During the 1950s, Charles signed several “Musicians Services Agreements” with Atlantic Records (“Atlantic”), under which he was “hired as an employee” to record songs in exchange for an advance payment and royalties on sales. Atlantic owned the recordings that were produced. As part of that same relationship, Charles also was employed to write songs by Progressive Music Publishing (“Progressive”), a company owned and controlled by Atlantic. Progressive owned the songs he wrote, which were recorded and released on various albums on the Atlantic label. Charles was entitled to receive royalties from this source as well.
In 1980, Charles allegedly re-negotiated the Progressive deal with Progressive’s successor in interest. Under the new arrangement, he received a “significant cash payment” and also continued to receive royalties.
There are two sections of the Copyright Act that pertain to termination of grants of rights by successors of authors, including children and grandchildren: Section 304 pertains to pre-1978 grants and Section 203 pertains to grants made on or after January 1, 1978. Works for hire are not subject to termination under either section.
In March, 2010, seven of Charles’s children served 39 copyright termination notices pursuant to Section 304(c) of the Copyright Act on various parties with interests in Charles’s works. Among the recipients was Warner/Chappell Music (“Warner/Chappell”) successor-in-interest to Progressive. Those notices sought to terminate transfers of rights in songs to Progressive that occurred before 1978, but because the same songs were part of the 1980 agreement with Warner/Chappell, the defendants also served termination notices relating to that grant pursuant to Section 203, which applies to agreements made in and after 1978.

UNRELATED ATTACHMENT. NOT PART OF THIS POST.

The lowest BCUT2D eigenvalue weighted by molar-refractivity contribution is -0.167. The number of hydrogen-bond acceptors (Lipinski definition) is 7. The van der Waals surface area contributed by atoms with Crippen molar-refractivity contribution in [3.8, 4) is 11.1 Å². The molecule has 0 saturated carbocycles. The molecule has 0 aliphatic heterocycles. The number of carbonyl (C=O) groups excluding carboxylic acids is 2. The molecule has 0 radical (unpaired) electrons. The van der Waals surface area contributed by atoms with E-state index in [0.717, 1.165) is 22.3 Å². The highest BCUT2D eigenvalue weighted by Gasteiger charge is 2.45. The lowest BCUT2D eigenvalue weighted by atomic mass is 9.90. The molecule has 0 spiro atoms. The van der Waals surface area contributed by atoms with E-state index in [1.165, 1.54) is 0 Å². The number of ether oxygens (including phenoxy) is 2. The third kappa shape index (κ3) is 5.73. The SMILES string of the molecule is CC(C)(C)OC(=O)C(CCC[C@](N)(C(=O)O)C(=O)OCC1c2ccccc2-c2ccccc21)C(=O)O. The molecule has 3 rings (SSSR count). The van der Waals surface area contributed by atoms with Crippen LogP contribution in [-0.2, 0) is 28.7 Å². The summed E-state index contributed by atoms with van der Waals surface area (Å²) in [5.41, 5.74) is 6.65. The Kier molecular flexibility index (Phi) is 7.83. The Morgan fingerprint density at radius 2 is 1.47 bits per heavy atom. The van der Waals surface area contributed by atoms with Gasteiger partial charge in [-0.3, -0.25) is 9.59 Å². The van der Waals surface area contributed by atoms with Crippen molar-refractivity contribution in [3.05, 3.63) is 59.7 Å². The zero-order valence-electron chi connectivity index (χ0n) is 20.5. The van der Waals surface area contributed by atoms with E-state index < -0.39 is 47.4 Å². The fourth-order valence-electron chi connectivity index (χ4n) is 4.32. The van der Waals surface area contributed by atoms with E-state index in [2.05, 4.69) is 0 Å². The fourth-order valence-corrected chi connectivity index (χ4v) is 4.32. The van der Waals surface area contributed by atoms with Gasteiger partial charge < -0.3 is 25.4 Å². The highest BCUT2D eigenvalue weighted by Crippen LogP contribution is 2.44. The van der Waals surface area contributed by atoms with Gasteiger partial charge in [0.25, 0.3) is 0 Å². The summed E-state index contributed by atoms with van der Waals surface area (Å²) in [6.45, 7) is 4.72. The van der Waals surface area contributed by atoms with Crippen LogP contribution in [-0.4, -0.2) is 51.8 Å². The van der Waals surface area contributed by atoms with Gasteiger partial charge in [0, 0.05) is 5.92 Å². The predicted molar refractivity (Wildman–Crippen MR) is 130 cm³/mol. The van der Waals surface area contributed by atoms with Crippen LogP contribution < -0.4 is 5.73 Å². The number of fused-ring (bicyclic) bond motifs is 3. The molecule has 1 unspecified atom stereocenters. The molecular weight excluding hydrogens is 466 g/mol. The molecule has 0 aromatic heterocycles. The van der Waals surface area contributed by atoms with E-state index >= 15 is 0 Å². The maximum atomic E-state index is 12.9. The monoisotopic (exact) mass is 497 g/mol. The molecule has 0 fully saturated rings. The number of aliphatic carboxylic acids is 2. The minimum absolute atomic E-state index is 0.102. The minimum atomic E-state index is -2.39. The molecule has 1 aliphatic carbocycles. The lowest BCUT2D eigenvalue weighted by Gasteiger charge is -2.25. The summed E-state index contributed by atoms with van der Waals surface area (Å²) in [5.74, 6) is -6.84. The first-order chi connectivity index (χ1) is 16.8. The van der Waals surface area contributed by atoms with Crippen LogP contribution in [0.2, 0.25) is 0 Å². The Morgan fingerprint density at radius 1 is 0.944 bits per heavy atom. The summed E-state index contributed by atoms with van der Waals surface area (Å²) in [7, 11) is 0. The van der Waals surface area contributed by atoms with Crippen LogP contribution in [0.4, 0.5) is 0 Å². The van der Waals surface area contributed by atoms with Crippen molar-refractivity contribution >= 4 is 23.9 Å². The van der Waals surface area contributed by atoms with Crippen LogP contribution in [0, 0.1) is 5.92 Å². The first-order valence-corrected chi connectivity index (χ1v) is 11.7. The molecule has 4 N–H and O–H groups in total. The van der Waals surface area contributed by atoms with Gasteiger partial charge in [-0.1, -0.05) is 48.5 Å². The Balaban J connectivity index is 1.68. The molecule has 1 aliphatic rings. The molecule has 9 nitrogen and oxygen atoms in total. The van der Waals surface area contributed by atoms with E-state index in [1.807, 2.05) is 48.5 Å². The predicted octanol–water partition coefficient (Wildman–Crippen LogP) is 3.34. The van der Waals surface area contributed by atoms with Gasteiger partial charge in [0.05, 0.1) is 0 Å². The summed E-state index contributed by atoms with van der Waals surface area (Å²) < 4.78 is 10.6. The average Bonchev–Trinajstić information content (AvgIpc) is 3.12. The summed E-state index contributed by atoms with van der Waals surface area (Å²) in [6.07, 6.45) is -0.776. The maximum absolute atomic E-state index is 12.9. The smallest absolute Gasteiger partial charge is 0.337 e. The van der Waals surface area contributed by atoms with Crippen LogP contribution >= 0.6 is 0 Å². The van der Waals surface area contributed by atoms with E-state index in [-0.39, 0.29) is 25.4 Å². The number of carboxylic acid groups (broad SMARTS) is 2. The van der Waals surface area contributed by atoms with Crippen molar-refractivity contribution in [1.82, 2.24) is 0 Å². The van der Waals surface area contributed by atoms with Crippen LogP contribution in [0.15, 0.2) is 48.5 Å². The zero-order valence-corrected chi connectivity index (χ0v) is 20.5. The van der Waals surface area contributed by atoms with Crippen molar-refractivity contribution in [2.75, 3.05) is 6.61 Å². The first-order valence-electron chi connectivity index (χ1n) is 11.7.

The Foundation filed its suit in March, 2012 challenging the termination notices and seeking to prevent the seven children from “diverting income away from the Foundation and for violating signed agreements pertaining to trusts,” according a press release issued at the time. The Foundation described its own work as “giv[ing] away millions of dollars for educational and other charitable purposes, especially directing its efforts toward the underprivileged and disadvantaged,” and contended that terminating Warner/Chappell’s rights would “depriv[e] the Foundation of a significant portion of its income” with potentially “adverse implications as to the ability of the Foundation to carry on its charitable works.”